“I know the same man,” I said, “and someday he’s going to send his niece to a friend of mine for some help with a novel she’s writing, but he can’t do me any good. In the real world, his company doesn’t exist and as far as I know, Michael Hyatt is the president of Thomas Nelson. I don’t know if they’ve got a Herbert Snow over there or not, but I can assure you that our mutual friend isn’t going to be buying them out.”

“Well, if it isn’t true, then why did you let me think it was?”

“It is true, here,” I said,. “though not the part about Herbert Snow being the president of Thomas Nelson. I’ll have to correct that in revisions. Who knows, maybe that’s the name I’ll give our mutual friend.”

“I did wonder why our friend didn’t have a name.”

“I want you to know that I’m all for retiring as long as the problems don’t come with it.”

“You might like to know that you’ve got a few fans who want me to keep you around.”

“You don’t mean as opposed to…” He made a motion with his finger across his throat, like that of a knife.

“No, nothing like that. I won’t be killing you off. I’ll even make you a promise. If Sara ever gets married, you’ll be healthy enough to go to the wedding.”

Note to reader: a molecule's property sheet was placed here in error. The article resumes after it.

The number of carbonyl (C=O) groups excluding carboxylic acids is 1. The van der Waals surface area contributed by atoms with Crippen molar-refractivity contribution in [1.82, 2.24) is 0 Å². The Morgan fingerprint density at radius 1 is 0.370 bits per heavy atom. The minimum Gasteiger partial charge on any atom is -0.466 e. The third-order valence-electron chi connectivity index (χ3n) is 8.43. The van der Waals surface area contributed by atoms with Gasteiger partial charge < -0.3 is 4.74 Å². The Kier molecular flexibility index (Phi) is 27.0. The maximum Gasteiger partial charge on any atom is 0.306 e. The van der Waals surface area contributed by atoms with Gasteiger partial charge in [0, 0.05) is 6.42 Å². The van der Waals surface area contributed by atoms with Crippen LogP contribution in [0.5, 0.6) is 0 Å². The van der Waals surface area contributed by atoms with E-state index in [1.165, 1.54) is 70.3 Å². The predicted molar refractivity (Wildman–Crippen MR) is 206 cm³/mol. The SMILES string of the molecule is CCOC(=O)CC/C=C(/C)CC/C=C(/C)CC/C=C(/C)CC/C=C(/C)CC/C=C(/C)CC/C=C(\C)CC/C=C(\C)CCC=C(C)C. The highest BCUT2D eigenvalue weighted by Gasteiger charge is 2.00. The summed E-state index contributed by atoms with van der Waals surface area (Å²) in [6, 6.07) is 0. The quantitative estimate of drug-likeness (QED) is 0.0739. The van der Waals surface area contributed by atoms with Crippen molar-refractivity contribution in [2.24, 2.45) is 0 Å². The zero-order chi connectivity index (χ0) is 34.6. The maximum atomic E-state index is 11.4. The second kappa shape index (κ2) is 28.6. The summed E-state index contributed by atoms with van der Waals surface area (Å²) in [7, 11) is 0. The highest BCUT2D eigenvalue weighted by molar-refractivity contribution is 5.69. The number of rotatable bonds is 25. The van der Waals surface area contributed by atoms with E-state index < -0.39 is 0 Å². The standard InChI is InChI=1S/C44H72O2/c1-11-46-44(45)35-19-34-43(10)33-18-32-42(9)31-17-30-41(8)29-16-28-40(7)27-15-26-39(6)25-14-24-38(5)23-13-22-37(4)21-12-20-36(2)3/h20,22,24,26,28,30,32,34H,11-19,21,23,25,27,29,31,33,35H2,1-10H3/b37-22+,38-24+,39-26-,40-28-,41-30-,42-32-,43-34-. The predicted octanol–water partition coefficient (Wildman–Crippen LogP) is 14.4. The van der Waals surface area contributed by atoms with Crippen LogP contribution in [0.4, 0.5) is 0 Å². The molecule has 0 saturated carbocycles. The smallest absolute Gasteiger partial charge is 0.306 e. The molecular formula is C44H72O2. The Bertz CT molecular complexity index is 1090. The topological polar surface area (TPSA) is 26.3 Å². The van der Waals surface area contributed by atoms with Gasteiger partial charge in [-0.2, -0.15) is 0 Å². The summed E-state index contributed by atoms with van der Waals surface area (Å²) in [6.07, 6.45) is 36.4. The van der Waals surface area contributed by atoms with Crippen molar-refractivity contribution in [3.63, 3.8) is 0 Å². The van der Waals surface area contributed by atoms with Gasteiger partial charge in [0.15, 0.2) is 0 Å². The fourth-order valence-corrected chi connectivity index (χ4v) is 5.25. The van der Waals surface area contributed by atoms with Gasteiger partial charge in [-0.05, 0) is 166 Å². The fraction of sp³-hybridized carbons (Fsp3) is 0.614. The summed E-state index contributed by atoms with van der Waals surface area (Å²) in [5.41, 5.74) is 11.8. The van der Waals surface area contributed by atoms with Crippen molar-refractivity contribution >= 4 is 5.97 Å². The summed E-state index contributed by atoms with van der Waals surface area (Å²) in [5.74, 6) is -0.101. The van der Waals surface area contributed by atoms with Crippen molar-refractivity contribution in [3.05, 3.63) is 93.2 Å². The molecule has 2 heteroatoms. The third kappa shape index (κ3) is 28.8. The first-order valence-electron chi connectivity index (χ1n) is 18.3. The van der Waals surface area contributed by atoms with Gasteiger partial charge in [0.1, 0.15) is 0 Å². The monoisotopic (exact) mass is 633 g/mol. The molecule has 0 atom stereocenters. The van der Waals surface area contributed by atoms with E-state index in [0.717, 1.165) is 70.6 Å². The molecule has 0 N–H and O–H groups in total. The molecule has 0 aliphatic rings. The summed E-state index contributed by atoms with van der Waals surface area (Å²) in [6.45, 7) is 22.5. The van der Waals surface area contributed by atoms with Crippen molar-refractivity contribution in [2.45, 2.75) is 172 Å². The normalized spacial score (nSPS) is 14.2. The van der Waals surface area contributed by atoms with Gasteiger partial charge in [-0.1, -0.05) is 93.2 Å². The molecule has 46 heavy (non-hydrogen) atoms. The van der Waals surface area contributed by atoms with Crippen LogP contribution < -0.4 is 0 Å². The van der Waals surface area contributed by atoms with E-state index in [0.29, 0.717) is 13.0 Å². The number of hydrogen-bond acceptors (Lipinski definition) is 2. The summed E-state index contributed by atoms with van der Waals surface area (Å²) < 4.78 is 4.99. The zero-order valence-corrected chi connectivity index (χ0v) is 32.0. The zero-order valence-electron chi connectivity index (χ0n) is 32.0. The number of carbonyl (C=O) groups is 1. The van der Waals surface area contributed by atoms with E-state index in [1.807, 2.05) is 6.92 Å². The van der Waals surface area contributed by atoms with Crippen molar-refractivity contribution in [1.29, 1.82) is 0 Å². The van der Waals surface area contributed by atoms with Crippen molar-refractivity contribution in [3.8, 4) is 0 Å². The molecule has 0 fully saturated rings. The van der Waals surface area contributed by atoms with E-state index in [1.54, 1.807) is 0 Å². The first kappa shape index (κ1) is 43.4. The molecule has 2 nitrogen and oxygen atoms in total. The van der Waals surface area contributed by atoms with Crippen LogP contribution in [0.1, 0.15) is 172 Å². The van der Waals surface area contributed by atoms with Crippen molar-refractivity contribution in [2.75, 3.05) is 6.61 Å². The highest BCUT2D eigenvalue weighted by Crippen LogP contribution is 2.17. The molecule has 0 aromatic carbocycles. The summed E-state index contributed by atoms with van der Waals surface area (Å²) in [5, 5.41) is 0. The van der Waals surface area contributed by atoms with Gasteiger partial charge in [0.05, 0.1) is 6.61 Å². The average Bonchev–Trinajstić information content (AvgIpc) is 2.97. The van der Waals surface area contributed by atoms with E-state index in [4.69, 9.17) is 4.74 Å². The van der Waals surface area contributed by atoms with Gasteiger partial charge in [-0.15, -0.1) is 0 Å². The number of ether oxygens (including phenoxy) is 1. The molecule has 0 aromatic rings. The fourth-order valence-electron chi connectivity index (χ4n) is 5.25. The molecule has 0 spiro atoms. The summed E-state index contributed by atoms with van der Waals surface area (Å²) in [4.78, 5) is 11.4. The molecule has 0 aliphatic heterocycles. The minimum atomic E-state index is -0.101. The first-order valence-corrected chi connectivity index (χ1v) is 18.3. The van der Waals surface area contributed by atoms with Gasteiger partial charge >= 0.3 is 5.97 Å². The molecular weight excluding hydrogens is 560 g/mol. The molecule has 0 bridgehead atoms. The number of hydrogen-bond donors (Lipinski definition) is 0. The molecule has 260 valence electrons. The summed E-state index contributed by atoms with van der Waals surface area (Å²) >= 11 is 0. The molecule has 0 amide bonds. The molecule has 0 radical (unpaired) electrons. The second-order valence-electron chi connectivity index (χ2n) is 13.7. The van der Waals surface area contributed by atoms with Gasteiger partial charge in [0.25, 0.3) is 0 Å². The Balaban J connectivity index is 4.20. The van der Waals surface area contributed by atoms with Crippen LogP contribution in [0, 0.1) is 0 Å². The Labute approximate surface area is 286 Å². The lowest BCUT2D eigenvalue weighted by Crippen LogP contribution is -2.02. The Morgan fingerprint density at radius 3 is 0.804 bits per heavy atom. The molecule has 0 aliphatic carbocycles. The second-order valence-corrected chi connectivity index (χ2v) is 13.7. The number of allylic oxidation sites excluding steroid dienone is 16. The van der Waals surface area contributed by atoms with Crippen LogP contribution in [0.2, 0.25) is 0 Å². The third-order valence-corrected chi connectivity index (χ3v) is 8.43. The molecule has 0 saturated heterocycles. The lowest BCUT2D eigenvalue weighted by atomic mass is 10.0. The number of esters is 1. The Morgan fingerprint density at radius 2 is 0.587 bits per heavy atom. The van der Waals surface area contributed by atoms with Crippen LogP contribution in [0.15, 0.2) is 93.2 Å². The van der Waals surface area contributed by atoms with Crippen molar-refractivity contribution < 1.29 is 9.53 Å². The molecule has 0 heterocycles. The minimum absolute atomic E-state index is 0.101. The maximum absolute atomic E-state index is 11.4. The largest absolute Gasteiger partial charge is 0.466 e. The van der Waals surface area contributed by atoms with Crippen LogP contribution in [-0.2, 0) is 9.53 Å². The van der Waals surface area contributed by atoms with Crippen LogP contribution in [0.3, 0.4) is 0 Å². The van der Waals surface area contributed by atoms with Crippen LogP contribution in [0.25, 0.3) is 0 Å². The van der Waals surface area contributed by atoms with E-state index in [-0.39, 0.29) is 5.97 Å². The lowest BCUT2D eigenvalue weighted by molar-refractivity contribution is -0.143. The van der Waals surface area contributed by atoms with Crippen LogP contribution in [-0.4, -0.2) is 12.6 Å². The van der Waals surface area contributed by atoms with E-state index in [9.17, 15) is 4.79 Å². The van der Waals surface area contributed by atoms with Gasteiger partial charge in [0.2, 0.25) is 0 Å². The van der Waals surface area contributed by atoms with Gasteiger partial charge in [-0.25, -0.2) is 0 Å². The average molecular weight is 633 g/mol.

“That’s good.” He took another drink from his glass. “If you want an interesting story, what you ought to do is tell about Mark and his first wife.”

“I know,” I said, “but I’m not sure I can tell it like it needs to be told.”

“Who else could tell it? You’re the only one who knows the details.”

“True, but it’s such a sad story and I’ve told the most important parts already.”

“I don’t see how that could hurt anything. I has to be better than telling about a church fighting over who they want as their pastor.”

“Let me think about it,” I said.

Wednesday, January 21, 2009

A Chat With A Character (Part 1 of 3)

I stopped by Ellen’s café the other day to have a chat with one of my characters. Ellen was happy to see me—she always is—but I stopped by at lunch time and the place was busy.

“I don’t have a lot of time to talk right now,” she said when I came through the door. She reached for a menu, but then she paused. “I don’t guess you need that. You know what’s on it.”

“Give me one anyway,” I said. I don’t know if you’ve tried this, but it’s a strange feeling to be able to walk into a restaurant and order a dish that isn’t on the menu and know that they will being it to the table, cooked to perfection. “And I didn’t come to talk to you.”